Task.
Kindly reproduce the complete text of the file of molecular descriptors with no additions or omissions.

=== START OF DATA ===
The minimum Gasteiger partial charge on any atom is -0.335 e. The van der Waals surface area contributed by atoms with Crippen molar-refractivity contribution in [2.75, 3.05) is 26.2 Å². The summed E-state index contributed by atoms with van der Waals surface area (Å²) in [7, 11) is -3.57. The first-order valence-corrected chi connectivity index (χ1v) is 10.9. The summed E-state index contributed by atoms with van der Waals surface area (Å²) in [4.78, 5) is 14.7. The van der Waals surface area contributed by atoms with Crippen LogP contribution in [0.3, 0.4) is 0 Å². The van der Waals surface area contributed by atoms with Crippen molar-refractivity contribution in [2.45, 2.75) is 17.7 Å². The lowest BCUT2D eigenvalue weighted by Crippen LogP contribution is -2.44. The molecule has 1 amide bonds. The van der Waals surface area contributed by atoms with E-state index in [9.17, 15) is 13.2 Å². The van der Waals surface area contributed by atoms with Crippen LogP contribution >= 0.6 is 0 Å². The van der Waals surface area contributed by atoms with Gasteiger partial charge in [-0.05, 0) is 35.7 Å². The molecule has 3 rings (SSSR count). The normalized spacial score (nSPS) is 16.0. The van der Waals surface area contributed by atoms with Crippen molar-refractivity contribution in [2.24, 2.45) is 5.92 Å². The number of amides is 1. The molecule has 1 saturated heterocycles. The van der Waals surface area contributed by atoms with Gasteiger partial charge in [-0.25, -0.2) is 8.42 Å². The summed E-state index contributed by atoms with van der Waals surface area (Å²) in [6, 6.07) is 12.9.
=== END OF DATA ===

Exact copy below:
The minimum Gasteiger partial charge on any atom is -0.335 e. The van der Waals surface area contributed by atoms with Crippen molar-refractivity contribution in [2.75, 3.05) is 26.2 Å². The summed E-state index contributed by atoms with van der Waals surface area (Å²) in [7, 11) is -3.57. The first-order valence-corrected chi connectivity index (χ1v) is 10.9. The summed E-state index contributed by atoms with van der Waals surface area (Å²) in [4.78, 5) is 14.7. The van der Waals surface area contributed by atoms with Crippen LogP contribution in [0.3, 0.4) is 0 Å². The van der Waals surface area contributed by atoms with Crippen molar-refractivity contribution in [2.45, 2.75) is 17.7 Å². The lowest BCUT2D eigenvalue weighted by Crippen LogP contribution is -2.44. The molecule has 1 amide bonds. The van der Waals surface area contributed by atoms with E-state index in [9.17, 15) is 13.2 Å². The van der Waals surface area contributed by atoms with Crippen LogP contribution >= 0.6 is 0 Å². The van der Waals surface area contributed by atoms with Gasteiger partial charge in [-0.05, 0) is 35.7 Å². The molecule has 3 rings (SSSR count). The normalized spacial score (nSPS) is 16.0. The van der Waals surface area contributed by atoms with Crippen molar-refractivity contribution in [2.24, 2.45) is 5.92 Å². The number of amides is 1. The molecule has 1 saturated heterocycles. The van der Waals surface area contributed by atoms with Gasteiger partial charge in [-0.25, -0.2) is 8.42 Å². The summed E-state index contributed by atoms with van der Waals surface area (Å²) in [6, 6.07) is 12.9.